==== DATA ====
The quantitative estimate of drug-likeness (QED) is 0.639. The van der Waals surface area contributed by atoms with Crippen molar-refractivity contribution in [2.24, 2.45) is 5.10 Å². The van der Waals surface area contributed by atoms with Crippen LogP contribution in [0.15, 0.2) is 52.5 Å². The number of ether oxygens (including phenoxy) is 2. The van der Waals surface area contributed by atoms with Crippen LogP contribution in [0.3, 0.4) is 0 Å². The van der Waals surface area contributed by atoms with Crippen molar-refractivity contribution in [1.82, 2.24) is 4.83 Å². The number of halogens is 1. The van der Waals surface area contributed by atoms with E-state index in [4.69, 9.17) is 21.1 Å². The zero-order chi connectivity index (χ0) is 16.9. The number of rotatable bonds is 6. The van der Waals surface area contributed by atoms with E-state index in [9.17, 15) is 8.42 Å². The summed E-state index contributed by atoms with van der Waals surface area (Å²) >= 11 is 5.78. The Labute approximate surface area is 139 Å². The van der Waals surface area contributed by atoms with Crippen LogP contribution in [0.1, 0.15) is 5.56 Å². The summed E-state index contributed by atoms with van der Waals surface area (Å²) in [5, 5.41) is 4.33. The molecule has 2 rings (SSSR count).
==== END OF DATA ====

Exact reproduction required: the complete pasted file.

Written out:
The quantitative estimate of drug-likeness (QED) is 0.639. The van der Waals surface area contributed by atoms with Crippen molar-refractivity contribution in [2.24, 2.45) is 5.10 Å². The van der Waals surface area contributed by atoms with Crippen LogP contribution in [0.15, 0.2) is 52.5 Å². The number of ether oxygens (including phenoxy) is 2. The van der Waals surface area contributed by atoms with Crippen LogP contribution in [0.3, 0.4) is 0 Å². The van der Waals surface area contributed by atoms with Crippen molar-refractivity contribution in [1.82, 2.24) is 4.83 Å². The number of halogens is 1. The van der Waals surface area contributed by atoms with E-state index in [4.69, 9.17) is 21.1 Å². The zero-order chi connectivity index (χ0) is 16.9. The number of rotatable bonds is 6. The van der Waals surface area contributed by atoms with E-state index in [9.17, 15) is 8.42 Å². The summed E-state index contributed by atoms with van der Waals surface area (Å²) >= 11 is 5.78. The Labute approximate surface area is 139 Å². The van der Waals surface area contributed by atoms with Crippen LogP contribution in [0.1, 0.15) is 5.56 Å². The summed E-state index contributed by atoms with van der Waals surface area (Å²) in [5, 5.41) is 4.33. The molecule has 2 rings (SSSR count).